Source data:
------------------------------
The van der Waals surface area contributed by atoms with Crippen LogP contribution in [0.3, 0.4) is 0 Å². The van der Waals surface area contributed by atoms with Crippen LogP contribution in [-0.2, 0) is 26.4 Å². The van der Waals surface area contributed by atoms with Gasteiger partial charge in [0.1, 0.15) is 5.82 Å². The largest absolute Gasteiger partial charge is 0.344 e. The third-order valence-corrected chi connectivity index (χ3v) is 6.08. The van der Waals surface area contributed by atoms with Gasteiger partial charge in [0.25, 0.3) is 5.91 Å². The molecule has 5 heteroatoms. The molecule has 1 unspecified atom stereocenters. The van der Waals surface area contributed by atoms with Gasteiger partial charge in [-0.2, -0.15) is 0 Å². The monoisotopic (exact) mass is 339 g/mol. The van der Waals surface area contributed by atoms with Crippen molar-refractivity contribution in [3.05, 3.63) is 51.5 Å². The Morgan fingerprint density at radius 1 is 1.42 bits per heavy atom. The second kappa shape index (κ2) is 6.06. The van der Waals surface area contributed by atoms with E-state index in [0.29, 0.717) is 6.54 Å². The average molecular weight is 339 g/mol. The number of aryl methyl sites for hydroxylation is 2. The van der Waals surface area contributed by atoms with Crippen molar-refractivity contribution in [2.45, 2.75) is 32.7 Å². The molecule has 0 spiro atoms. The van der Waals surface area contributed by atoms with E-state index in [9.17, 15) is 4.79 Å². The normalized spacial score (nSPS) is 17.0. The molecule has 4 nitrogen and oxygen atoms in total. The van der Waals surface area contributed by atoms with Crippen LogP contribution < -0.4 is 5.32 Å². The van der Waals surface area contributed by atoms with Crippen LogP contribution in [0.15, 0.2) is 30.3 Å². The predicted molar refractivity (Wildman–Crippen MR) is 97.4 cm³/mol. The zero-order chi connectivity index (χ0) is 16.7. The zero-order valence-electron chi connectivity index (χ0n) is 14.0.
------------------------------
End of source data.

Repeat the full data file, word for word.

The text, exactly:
The van der Waals surface area contributed by atoms with Crippen LogP contribution in [0.3, 0.4) is 0 Å². The van der Waals surface area contributed by atoms with Crippen LogP contribution in [-0.2, 0) is 26.4 Å². The van der Waals surface area contributed by atoms with Gasteiger partial charge in [0.1, 0.15) is 5.82 Å². The largest absolute Gasteiger partial charge is 0.344 e. The third-order valence-corrected chi connectivity index (χ3v) is 6.08. The van der Waals surface area contributed by atoms with Gasteiger partial charge in [0.25, 0.3) is 5.91 Å². The molecule has 5 heteroatoms. The molecule has 1 unspecified atom stereocenters. The van der Waals surface area contributed by atoms with Gasteiger partial charge in [-0.2, -0.15) is 0 Å². The monoisotopic (exact) mass is 339 g/mol. The van der Waals surface area contributed by atoms with Crippen molar-refractivity contribution in [3.05, 3.63) is 51.5 Å². The Morgan fingerprint density at radius 1 is 1.42 bits per heavy atom. The second kappa shape index (κ2) is 6.06. The van der Waals surface area contributed by atoms with E-state index in [0.29, 0.717) is 6.54 Å². The average molecular weight is 339 g/mol. The number of aryl methyl sites for hydroxylation is 2. The van der Waals surface area contributed by atoms with Crippen molar-refractivity contribution in [2.45, 2.75) is 32.7 Å². The molecule has 0 spiro atoms. The van der Waals surface area contributed by atoms with E-state index in [9.17, 15) is 4.79 Å². The normalized spacial score (nSPS) is 17.0. The molecule has 4 nitrogen and oxygen atoms in total. The van der Waals surface area contributed by atoms with Crippen LogP contribution < -0.4 is 5.32 Å². The van der Waals surface area contributed by atoms with Crippen LogP contribution in [0.15, 0.2) is 30.3 Å². The predicted molar refractivity (Wildman–Crippen MR) is 97.4 cm³/mol. The zero-order chi connectivity index (χ0) is 16.7. The zero-order valence-electron chi connectivity index (χ0n) is 14.0.